New data is shedding light on just how much the coronavirus pandemic has kept people from traveling.
In the U.S., the disruption hit a peak in early April, when people reduced their total miles traveled by half across all surface modes of transportation, according to Arity, a mobility and data analytics company.
Since then, the company has seen a gradual uptick in travel. Total miles traveled had returned to 62 percent of previous norms on May 9.
But the broad picture masks considerable differences; the pandemic's impact on travel has varied from state to state.
Some saw a drop in overall miles traveled as precipitous as 70 percent while others declined as little as 23 percent from previous levels.
Gary Hallgren, president of Arity, says what constitutes a recovery looks different from one region to another.
Wyoming's traffic has recovered to near pre-pandemic norms, while Washington, D.C., remains 70 percent below its norms.
"The way we're seeing states reopen, we're seeing even more dramatic swings," he said.
"I don't know if we have answers as to why yet, but we're looking to see if it's tied to orders the states are giving, or is it really how people feel and human behavior making a bigger difference. Time is going to tell."
Arity's data suggests there is a subset of drivers whose habits have bucked the overall trends: About 12 percent of drivers have increased their mileage during the pandemic, driving about 19 percent farther on their trips.
The cause may be unclear, but Hallgren posits that people who lost jobs are finding new work in gig-economy positions or there's an increase in demand for delivery services.
Arity, started by Allstate in 2016, analyzes data from about 23 million anonymized sources across multiple modes of surface transportation and collects roughly 1 billion miles worth of driving data every two days.
In terms of road safety, the company has detected both reassuring and troubling trends.
Harsh accelerations have declined 10 percent from pre-crisis levels. But since March 13, the company has observed a 50 percent increase in the percentage of confirmed crashes when speeds were faster than 70 mph. And there's been a 30 percent increase in motorists driving at least 100 mph during some portion of their journey.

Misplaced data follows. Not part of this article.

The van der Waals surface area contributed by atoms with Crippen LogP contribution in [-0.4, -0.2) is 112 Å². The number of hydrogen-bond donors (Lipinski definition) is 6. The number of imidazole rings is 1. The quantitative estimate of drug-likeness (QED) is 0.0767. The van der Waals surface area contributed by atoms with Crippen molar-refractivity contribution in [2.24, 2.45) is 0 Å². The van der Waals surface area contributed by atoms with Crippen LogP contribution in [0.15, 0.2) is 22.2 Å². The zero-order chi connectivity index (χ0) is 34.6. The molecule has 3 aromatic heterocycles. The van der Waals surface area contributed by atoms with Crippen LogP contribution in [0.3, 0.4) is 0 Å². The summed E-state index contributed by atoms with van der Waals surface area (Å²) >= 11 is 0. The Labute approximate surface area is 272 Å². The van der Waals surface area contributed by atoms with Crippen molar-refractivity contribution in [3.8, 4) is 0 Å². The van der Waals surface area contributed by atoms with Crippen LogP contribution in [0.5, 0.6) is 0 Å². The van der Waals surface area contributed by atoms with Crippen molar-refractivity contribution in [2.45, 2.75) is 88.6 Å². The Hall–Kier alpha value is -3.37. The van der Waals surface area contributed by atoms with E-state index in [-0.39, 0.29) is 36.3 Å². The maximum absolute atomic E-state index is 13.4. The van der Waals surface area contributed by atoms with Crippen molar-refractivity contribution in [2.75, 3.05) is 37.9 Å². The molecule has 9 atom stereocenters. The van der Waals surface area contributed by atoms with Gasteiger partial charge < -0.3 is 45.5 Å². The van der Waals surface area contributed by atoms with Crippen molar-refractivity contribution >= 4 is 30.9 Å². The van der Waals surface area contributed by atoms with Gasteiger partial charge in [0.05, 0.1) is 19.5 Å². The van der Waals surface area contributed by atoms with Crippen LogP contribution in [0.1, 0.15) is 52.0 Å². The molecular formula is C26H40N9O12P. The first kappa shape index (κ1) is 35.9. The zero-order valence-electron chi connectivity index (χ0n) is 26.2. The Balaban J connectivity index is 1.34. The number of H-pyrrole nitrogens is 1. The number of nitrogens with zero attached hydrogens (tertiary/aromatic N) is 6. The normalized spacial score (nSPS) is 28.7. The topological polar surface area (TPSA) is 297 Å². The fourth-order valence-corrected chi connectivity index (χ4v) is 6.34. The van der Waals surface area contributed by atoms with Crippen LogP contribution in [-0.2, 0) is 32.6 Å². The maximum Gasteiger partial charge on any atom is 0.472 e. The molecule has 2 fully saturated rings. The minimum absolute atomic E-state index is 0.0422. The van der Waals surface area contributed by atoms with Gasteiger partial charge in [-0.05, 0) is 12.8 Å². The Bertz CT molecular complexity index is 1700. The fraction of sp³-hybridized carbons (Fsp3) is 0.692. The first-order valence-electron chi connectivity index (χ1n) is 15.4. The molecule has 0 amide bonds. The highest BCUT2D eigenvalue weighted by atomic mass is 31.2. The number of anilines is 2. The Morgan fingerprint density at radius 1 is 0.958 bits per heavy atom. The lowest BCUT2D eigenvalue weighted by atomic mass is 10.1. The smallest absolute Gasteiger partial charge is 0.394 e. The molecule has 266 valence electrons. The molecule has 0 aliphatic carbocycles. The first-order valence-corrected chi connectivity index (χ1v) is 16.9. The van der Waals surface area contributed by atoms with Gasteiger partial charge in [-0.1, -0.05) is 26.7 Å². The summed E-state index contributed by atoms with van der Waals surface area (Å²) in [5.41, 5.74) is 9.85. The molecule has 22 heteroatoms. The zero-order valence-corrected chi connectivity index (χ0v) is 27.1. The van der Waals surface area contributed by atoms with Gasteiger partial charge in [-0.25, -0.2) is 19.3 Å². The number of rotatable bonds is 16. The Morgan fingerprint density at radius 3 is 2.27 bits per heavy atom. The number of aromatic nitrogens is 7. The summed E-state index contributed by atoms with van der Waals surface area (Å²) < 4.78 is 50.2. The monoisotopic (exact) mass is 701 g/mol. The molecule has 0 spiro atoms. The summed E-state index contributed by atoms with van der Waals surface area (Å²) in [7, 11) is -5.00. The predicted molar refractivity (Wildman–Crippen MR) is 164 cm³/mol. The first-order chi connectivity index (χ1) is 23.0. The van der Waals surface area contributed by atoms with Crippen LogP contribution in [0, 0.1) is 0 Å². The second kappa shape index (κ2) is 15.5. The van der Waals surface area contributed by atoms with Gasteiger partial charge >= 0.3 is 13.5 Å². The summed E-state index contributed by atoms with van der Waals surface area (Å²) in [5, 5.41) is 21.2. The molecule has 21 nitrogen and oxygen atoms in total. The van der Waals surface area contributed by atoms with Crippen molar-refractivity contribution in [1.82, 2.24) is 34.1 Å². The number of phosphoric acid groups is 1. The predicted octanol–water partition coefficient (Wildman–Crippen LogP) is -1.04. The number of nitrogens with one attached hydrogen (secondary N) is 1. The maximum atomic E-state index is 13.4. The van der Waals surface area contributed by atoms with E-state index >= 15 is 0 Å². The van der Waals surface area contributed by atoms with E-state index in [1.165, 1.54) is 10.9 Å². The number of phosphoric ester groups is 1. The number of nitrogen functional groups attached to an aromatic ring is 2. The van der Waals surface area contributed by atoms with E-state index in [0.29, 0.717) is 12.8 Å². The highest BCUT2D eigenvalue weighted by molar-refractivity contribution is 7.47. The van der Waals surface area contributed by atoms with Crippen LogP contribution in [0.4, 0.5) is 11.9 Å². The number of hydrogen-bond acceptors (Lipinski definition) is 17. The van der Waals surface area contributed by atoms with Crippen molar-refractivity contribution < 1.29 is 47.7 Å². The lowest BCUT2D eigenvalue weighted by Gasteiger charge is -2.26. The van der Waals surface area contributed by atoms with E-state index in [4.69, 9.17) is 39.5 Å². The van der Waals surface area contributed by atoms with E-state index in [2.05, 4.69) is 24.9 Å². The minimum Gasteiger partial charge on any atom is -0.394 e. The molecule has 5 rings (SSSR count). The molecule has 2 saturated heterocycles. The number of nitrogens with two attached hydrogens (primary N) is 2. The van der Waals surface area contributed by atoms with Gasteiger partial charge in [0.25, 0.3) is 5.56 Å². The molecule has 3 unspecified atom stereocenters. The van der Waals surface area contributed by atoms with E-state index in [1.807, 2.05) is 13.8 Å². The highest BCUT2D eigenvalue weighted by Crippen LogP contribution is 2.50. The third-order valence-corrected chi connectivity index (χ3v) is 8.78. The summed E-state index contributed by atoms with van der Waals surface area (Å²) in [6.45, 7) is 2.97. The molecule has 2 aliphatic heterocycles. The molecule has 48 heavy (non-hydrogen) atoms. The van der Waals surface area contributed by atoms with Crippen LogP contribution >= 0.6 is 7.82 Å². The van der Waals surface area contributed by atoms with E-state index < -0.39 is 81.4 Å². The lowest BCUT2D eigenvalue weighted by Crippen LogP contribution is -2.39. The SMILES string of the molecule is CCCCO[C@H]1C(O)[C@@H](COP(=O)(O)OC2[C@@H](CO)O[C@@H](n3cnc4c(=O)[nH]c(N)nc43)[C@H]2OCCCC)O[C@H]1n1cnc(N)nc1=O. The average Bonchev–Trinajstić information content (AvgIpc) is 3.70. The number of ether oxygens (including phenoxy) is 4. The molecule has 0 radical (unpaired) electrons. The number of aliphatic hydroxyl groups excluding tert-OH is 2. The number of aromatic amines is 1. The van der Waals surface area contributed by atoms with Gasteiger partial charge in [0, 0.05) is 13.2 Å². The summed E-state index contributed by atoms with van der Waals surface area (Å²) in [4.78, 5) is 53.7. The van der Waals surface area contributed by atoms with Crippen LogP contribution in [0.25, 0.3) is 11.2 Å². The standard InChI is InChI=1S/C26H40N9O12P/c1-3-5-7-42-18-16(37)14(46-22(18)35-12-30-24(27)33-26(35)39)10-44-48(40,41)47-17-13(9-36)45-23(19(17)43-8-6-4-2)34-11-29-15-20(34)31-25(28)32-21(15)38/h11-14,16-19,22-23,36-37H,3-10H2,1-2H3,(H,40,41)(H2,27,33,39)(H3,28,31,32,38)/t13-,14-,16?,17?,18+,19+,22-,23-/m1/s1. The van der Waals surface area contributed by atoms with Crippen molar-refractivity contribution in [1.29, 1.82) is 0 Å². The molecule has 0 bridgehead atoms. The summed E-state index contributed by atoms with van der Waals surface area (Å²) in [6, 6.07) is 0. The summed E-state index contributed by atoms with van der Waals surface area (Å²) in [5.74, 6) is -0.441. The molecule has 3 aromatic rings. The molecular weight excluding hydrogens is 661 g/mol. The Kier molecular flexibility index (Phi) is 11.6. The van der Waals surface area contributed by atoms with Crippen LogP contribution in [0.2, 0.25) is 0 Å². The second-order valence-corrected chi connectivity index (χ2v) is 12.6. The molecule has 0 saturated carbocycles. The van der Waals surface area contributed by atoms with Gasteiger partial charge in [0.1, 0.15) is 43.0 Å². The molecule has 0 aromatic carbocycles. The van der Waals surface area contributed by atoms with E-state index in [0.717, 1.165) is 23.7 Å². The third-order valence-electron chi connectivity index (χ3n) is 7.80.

The mixed findings jibe with a jumbled picture of safety emerging from different parts of the country.
Researchers from the University of California, Davis say crashes and traffic deaths fell by half during the first three weeks of the state's shutdown compared with the same period a year earlier, resulting in an estimated savings to the state of $40 million per day.
The reduction amounts to roughly 15,000 fewer collisions per month and 6,000 fewer injuries or fatal accidents, directly attributed to California's shelter-in-place rules.
But in Minnesota, the pace of fatal crashes has increased since a stay-at-home order went into effect March 16. As of April 21, the state had recorded 35 roadway deaths, up from 29 in the same time frame the previous year.
In New York City, the number of speeding tickets issued by automated traffic cameras nearly doubled from 12,672 to 24,765 from February to March, according to the Governors Highway Safety Association.
There are many questions about how transportation will recover from COVID-19-related disruptions. Hallgren said he believes the changes are as much a reset as a recovery.
"I have a hard time thinking this goes back the same way," he said.
"So when I think about our business and these opportunities, I think about, 'How can we transform transportation and the insurance industries?' There's no better time than now."